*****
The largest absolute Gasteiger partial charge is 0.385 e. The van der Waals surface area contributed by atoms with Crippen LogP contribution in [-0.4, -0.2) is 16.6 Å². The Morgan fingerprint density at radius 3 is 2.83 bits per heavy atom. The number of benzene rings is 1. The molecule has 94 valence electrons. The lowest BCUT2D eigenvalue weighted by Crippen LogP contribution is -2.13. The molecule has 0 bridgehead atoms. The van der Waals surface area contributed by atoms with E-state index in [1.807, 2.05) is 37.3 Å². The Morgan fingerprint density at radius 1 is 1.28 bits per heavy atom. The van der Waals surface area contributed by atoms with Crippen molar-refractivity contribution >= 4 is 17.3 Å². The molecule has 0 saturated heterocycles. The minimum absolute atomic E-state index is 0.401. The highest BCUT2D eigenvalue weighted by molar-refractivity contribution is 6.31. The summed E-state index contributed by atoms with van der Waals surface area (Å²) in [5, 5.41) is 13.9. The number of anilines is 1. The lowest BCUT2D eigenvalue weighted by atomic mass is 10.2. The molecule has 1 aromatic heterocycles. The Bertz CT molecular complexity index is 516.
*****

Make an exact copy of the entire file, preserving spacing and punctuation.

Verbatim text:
The largest absolute Gasteiger partial charge is 0.385 e. The van der Waals surface area contributed by atoms with Crippen LogP contribution in [-0.4, -0.2) is 16.6 Å². The Morgan fingerprint density at radius 3 is 2.83 bits per heavy atom. The number of benzene rings is 1. The molecule has 94 valence electrons. The lowest BCUT2D eigenvalue weighted by Crippen LogP contribution is -2.13. The molecule has 0 bridgehead atoms. The van der Waals surface area contributed by atoms with E-state index in [1.807, 2.05) is 37.3 Å². The Morgan fingerprint density at radius 1 is 1.28 bits per heavy atom. The van der Waals surface area contributed by atoms with Crippen molar-refractivity contribution >= 4 is 17.3 Å². The molecule has 0 saturated heterocycles. The minimum absolute atomic E-state index is 0.401. The highest BCUT2D eigenvalue weighted by molar-refractivity contribution is 6.31. The summed E-state index contributed by atoms with van der Waals surface area (Å²) in [5, 5.41) is 13.9. The number of anilines is 1. The lowest BCUT2D eigenvalue weighted by atomic mass is 10.2. The molecule has 1 aromatic heterocycles. The Bertz CT molecular complexity index is 516.